After all the lessons and laughs that the Toy Story series has bestowed upon us since 1995, it's little wonder the expectations going into Lightyear were pretty high. It's bearing that legacy, it's got Chris Evans stepping into the spacesuit and it's got a generation of millennials waiting to see how it handles a character they've known for a quarter of a century. No pressure, right?
Thankfully, the story and visuals are just the right amount of fun to make it work. Sure, it doesn't go to infinity and beyond for ALL our expectations, but it's definitely an entertaining way to spend a few hours.
Having opened in theaters in June, Lightyear is, or you can buy it on Ultra HD Blu-ray, DVD and Blu-ray.
The movie tells the story of the eponymous Buzz Lightyear -- no, not the toy, the character from the movie that the toy was based on in the Toy Story universe. Just imagine you're Andy, seeing Buzz for the very first time on the big screen, and you love it so much that you immediately want the toy. Still with me? Good.
In this flick, Buzz Lightyear is a man who's made his fair share of mistakes. From mishandling a mission to mistrusting his fellow rangers, he's had to make some difficult choices. Throw in a dash of ego, a hint of stubbornness and a determination to right all of his wrongs, and Lightyear becomes the story of Buzz Lightyear's redemption.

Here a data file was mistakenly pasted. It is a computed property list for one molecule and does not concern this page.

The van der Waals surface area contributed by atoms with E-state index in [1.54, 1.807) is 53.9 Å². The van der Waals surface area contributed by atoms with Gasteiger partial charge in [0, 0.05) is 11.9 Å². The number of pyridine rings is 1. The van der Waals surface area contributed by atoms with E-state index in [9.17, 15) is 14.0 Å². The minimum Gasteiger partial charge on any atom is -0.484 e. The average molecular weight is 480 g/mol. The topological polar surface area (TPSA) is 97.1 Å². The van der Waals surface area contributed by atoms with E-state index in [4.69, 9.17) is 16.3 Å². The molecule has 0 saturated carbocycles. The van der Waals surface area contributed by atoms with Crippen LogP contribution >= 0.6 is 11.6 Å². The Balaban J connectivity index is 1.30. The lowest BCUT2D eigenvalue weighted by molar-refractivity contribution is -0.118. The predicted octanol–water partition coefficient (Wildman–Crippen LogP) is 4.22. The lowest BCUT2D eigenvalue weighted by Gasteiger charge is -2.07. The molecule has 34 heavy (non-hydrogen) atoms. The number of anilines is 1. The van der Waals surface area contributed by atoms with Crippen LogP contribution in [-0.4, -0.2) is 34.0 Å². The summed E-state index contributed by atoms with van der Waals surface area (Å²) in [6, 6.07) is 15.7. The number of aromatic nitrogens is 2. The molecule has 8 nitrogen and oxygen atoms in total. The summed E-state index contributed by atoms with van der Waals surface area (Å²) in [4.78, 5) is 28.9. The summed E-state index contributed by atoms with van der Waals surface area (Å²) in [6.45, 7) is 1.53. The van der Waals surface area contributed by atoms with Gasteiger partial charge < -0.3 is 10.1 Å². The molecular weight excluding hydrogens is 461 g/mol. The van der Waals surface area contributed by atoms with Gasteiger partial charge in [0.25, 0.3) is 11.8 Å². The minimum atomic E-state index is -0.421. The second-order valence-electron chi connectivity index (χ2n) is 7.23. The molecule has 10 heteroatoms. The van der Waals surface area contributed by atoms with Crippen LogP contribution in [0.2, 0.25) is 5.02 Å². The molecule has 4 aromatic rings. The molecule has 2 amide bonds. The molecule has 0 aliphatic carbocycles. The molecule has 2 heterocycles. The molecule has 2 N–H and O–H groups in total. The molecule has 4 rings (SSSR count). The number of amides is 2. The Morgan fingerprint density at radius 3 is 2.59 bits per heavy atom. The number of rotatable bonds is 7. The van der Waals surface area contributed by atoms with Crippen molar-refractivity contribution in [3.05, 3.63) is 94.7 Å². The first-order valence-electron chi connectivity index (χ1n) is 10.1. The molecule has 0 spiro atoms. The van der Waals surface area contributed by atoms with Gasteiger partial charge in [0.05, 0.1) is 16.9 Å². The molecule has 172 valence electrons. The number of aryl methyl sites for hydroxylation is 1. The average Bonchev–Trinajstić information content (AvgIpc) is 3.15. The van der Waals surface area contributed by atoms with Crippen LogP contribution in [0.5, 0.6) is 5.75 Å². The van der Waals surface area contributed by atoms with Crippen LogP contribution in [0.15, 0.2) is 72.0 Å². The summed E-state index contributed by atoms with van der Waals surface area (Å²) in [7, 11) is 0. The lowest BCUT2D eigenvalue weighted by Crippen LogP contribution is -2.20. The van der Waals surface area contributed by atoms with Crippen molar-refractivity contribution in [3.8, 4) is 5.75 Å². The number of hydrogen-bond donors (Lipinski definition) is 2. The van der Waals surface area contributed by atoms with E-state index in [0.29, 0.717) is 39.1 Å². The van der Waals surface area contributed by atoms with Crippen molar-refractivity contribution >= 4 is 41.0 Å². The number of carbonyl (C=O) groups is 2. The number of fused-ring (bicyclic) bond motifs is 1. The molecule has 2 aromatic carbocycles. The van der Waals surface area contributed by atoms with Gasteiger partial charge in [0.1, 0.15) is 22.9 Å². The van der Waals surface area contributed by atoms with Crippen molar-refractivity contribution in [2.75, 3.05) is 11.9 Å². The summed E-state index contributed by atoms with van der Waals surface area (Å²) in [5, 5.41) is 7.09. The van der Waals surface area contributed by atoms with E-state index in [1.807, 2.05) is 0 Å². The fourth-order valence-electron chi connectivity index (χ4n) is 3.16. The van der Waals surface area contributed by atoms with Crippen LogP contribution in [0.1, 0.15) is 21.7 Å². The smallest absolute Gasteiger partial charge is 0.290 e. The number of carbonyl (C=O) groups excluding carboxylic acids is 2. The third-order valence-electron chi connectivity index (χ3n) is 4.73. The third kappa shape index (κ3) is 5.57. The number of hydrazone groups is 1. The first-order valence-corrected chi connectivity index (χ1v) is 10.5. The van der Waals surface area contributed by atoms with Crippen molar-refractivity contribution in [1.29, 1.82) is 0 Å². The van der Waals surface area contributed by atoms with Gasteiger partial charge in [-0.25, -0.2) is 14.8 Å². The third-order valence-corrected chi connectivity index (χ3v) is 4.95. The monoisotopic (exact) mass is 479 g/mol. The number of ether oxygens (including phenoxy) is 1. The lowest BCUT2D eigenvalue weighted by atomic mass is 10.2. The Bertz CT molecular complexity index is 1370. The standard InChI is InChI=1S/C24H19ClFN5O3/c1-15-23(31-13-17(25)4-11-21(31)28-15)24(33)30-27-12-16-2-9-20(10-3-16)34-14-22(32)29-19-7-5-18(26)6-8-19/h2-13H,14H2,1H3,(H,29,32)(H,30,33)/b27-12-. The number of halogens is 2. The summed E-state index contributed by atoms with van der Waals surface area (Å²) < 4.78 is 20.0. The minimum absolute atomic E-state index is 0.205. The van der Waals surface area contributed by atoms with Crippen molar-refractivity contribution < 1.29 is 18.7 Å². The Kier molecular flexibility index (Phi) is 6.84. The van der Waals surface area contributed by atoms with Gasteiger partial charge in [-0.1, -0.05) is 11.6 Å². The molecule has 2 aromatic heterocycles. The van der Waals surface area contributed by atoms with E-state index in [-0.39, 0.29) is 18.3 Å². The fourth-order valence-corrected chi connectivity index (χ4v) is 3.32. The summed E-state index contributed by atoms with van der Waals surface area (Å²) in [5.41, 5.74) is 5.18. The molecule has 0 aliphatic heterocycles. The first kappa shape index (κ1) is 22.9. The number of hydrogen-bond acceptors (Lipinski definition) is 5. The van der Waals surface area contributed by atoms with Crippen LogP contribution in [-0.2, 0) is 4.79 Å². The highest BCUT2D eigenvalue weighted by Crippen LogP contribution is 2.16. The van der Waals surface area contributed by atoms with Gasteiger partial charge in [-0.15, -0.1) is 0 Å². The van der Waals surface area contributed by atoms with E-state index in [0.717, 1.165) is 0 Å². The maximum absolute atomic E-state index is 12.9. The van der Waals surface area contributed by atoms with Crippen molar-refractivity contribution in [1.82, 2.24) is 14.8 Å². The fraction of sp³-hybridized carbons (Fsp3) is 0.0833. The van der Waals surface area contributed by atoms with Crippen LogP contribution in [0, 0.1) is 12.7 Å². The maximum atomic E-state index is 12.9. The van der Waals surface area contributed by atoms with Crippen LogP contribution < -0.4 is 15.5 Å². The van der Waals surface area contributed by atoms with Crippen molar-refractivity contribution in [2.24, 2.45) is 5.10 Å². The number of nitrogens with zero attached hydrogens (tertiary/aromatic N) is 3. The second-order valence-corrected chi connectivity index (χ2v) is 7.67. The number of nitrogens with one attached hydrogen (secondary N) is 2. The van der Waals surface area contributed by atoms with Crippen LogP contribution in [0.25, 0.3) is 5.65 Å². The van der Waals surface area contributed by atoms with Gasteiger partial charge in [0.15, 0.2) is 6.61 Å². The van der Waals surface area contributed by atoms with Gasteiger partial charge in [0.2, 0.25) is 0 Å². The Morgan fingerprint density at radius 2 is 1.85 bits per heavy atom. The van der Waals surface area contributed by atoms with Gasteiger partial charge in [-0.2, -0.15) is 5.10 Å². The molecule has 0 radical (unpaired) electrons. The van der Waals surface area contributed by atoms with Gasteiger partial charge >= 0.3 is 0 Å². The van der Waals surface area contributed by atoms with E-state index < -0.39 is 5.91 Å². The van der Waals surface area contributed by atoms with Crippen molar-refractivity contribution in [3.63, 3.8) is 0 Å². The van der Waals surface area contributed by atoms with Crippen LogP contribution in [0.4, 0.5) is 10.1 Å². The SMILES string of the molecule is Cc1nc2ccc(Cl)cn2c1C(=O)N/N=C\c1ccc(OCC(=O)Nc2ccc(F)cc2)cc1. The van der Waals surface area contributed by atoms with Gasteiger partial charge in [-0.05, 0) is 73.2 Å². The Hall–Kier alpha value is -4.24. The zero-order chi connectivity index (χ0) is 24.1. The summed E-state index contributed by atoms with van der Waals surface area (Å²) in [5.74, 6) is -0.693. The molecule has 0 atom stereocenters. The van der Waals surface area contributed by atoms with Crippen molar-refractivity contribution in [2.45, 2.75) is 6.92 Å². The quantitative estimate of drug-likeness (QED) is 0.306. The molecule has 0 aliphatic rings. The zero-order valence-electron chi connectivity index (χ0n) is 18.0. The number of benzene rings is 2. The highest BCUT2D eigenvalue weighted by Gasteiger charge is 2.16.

With time travel, carnivorous vines, lasers, space travel and robots all on the cards, Lightyear has a lot to say in what's actually a really refreshing run time of only one hour and 45 minutes. Yes, the same-sex relationship that caused the movie to cop a ban in multiple countries is still present (and incredibly heartwarming) and yes, there is definitely a character who will inspire a whole new line of toys.
But there's more to it than that.
Chris Evans does a surprisingly good job of embodying the titular character, with understandably big space boots to fill. His delivery of the signature phrase -- to infinity and beyond! -- doesn't feel like imitation or mockery (following Toy Story voice actor Tim Allen), it feels genuine enough to be his own.
The supporting characters are hit or miss, with some incredibly uplifting moments matched with the type of formulaic responses that you'd expect. Taika Waititi plays Mo Morrison, who honestly might as well just be named-- it's the same character we almost always see from him, and it's beginning to feel a bit gauche.
But the rest of the crew -- Darby, Izzy and robot cat Sox -- are a real highlight, with Keke Palmer's Izzy Hawthorne as a definite standout. A space-fearing wannabe space ranger with a legacy of her own to live up to, Izzy brings a whole lot of heart and personality to the team. And it's that heart that tips the scale for Lightyear.
There are still plenty of unexpected twists to the story that will keep even the most devoted Toy Story fan on their toes. Despite Toy Story 2 spoofing Star Wars with Buzz's relationship to the evil emperor Zurg, there's a brand new take in this flick.
Without giving the game away, let's just say it echoes the theme of at least two other very popular films of 2022, so Josh Brolin's Zurg is more than meets the eye.
Overall, Lightyear is a genuinely fun way to spend time at the cinema. Is it going to blow your mind? Perhaps not. But it'll definitely keep the kids entertained and ultimately, if it gives another generation reason to fall in love with Buzz, that's all that matters.